a leading part in effecting the organization were
Samuel Goe, Robert Dunn, Stacy Hunt, William Ball,
Jacob Wolf, and William Condon. After using the
stone school-house a year for meetings the congrega-
tion built a irame church in 1829, and in 1849 built
the present brick edifice. The present pastor is Rev.
J. J. Mitchell, who preaches once in two weeks. The
membership is now about sixty. The class-leader is
Johnson Noble, who is also superintendent of the
Sunday-school, which has enjoyed a continuous and
prosperous existence since Sept. 18, 1830. The church
trustees are Playford Cook, George Krepps, Johnson
A. Noble, Joseph W. Jliller, J. D. Jliller, Alexander
W. Jordan, James Essington, John Stephens, and
Charles Stuckslagcr. Some of the early pastors of

Fairview were Revs. Thornton Fleming, Jacob Young,
James Wilson, William Monroe, Christopher Frye,
Joshua Monroe, Thomas Jemison, Asa Shinn, David
Sharp, John Spencer, Charles Elliott, Robert Boyd,

William Stephens, Bascom, J. G. Sanson, Johu

Erwin, Warner Long, and Samuel Wakefield.


Bellevue Church was organized in 1832, by Rev.
Mr. Dunlevy, of the Brownsville Circuit, in the church
building of the Fairview Methodist Episcopal con-
gregation. Among the prominent constituent mem-
bers were Thomas Burton and wife, Robert Islierwood
and family, Alexander Blair and wife, and Robert
Dunn and wife. The major portion of the organizing
members had been connected with Fairview, and at
Fairview as well as at the school-house meetings were
held until 1835, when Bellevue Church was erected.
The first trustees were H. B. Goe, Thomas Burton, and
Robert Duun. A Sunday-school was not organized
until 1856. Previous to that, Fairview had a Union
Sunday-school. Rev. Mr. Dunlevy was the first pas-
tor at Bellevue. After him some of the earliest pas-
tors were Revs. Cyrington, Palmer, Hull, Valentine
Lucas, Henry Lucas, Taylor, Colehour, Crowther, and
Stillwagon. Bellevue had at one time a membership
of seventy-five, but can boast now of but about forty
communicants. Among the early class-leaders were
Alexander Blair, Robert Dunn, Thomas Burton, T.
W. Dunn, and Jacob Wolf The present pastor is
Henry Lucas, and the leader, Thomas W. Duun. The
trustees are Jacob Wolf, S. W. Reed, and William


Mount Vernon was at one time a prosperous or-
ganization, but since 1S72 it has had a precarious ex-
istence, and at present may be considered as virtually
dissolved. No regular preaching has been enjoyed
there for some time. A church building was erected
in 1855. In 1872, Francis Herron, the mainstay of
the society, removed from the township, and being
soon followed by other members, the speedy decline
of the church followed. There was an organization
of Methodist Episoopals at Mount Vernon in 1849.
but it failed in a few years for want of support.

On the Boyd farm in Washington School District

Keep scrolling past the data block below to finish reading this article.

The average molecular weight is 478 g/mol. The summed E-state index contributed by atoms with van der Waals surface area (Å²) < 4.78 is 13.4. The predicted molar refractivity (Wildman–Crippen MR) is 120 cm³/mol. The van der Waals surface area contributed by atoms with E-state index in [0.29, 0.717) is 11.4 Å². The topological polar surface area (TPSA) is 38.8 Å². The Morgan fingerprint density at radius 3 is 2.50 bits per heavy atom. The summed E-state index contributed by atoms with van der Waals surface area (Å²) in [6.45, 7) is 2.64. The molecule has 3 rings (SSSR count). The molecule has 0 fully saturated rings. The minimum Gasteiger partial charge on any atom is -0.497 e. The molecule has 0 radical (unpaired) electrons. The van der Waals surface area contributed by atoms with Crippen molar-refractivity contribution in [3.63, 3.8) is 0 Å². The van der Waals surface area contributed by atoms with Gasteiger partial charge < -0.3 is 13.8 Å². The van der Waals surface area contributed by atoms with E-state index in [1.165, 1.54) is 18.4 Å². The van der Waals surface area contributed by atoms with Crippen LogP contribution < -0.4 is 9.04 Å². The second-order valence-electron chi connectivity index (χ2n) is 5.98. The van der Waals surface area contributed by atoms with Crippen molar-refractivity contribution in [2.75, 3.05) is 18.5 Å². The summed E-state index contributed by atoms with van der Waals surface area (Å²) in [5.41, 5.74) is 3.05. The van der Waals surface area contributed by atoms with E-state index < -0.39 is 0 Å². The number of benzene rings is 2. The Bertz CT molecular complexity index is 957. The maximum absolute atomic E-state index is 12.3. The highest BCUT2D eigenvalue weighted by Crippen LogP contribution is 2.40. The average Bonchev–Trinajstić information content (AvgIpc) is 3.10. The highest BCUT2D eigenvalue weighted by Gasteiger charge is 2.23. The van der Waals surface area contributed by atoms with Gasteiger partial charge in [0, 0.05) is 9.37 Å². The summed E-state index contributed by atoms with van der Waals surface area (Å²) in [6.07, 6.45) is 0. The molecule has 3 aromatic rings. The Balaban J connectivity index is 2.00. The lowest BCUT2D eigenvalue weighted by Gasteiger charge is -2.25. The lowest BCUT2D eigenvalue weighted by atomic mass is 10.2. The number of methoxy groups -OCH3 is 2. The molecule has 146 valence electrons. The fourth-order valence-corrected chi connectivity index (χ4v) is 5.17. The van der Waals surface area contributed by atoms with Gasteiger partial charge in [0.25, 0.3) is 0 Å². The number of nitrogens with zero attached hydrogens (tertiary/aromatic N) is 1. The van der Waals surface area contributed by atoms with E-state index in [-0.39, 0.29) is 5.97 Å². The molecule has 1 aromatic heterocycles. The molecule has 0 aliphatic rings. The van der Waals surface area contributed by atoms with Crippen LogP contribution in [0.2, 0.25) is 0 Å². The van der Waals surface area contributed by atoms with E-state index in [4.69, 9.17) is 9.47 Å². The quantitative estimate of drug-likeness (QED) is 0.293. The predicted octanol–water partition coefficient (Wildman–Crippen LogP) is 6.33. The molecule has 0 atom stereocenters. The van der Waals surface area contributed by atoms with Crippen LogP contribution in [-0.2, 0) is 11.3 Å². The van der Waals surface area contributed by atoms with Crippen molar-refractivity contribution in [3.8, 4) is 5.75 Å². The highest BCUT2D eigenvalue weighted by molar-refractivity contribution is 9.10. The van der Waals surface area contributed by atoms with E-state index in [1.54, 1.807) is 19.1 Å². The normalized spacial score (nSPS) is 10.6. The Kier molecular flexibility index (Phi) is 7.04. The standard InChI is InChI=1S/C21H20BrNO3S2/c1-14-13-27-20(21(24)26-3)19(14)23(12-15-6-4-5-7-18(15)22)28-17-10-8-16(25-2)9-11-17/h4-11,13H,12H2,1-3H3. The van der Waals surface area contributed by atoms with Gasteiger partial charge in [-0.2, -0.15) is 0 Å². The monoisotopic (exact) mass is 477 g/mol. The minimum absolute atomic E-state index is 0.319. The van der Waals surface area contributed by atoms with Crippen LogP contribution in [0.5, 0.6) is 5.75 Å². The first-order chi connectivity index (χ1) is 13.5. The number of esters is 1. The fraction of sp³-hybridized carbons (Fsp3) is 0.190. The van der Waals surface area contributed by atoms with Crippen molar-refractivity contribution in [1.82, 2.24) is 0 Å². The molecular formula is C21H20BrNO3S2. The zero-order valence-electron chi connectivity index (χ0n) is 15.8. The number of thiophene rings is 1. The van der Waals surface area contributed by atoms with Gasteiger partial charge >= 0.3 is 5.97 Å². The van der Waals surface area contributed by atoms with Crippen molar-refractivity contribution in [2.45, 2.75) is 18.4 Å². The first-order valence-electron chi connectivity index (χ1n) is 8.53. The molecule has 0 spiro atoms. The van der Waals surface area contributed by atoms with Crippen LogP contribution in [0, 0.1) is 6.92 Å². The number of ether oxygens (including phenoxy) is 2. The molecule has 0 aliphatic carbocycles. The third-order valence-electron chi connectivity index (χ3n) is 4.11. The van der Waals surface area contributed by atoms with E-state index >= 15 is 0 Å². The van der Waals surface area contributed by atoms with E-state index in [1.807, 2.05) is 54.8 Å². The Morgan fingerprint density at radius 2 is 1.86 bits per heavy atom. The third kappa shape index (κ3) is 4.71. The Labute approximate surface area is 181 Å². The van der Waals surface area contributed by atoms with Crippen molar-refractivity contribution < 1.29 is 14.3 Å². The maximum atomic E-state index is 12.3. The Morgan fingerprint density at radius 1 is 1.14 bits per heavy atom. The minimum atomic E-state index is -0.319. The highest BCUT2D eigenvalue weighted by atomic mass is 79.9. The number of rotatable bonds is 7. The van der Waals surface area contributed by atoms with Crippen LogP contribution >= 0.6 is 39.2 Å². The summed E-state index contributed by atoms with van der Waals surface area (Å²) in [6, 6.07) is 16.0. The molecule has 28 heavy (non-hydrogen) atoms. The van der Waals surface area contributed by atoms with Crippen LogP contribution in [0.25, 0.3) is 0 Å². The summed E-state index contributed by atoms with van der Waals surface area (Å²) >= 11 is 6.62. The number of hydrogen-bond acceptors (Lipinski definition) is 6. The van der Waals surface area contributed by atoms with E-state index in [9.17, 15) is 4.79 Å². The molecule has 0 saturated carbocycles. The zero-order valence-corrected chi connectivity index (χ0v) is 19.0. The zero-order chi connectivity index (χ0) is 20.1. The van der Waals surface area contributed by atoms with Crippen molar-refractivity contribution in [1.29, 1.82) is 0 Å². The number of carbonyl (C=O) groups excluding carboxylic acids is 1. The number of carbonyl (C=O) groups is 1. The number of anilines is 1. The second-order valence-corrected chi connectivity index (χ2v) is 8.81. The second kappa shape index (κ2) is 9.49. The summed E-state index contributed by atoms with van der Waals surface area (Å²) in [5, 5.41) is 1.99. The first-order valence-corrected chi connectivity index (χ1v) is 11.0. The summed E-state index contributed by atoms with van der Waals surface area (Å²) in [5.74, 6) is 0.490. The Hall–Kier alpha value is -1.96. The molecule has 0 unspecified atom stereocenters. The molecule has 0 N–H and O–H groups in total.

an Episcopal Church stood in 1805. It was a log cabin,
minus doors or windows, and had for a pulpit a rough
desk, under which the rector's surplice was usually
kept. This looseness in hiding the priestly robes led
to their being abstracted by certain mischievous spirits,
and a consequent dismay when the rector next came
and searched for his garments that were non est. Joshua
Clark donated seven acres of land for the church and
churchyard. The property was for many years as-
sessed to the Church of England. It is thought the
church was built as early as 1800. In 1806 the Epis-
copalians gave up their meetings, and for a while


afterwards the German Lutherans used the house for


The coal deposits beneath the soil of Jefferson
t iwnship are said to extend beneath tlie entire area
of territory, except a small portion in the southeast.
The so-called Pittsburgh nine-foot vein prevails
liere, and the deposits are therefore of an exceedingly
valuable nature. Thus far, however, developments in
the way of important mining operations for shipment
have been confined to the river-front, for the reason that
only by means of the river has there been ready trans-
portation to coal-consuming centres. The contem-
plated completion of the Redstone Extension Rail-
road along the course of the Redstone Creek will
offer an outlet for the product of the creek coal region,
and the i}pening (jf the railway will of course be the
signal fur (lie opening on the Redstone in Jefferson
town-hiji nl' ixi.'ii-ive mining enterprises. Something
like foiir thoiHanil aires of coal lands lying along the
creek have long been owned by the Redstone Coal
Company, which has been waiting simply for the

Online LibraryFranklin EllisHistory of Fayette County, Pennsylvania : with biographical sketches of many of its pioneers and prominent men → online text (page 142 of 193)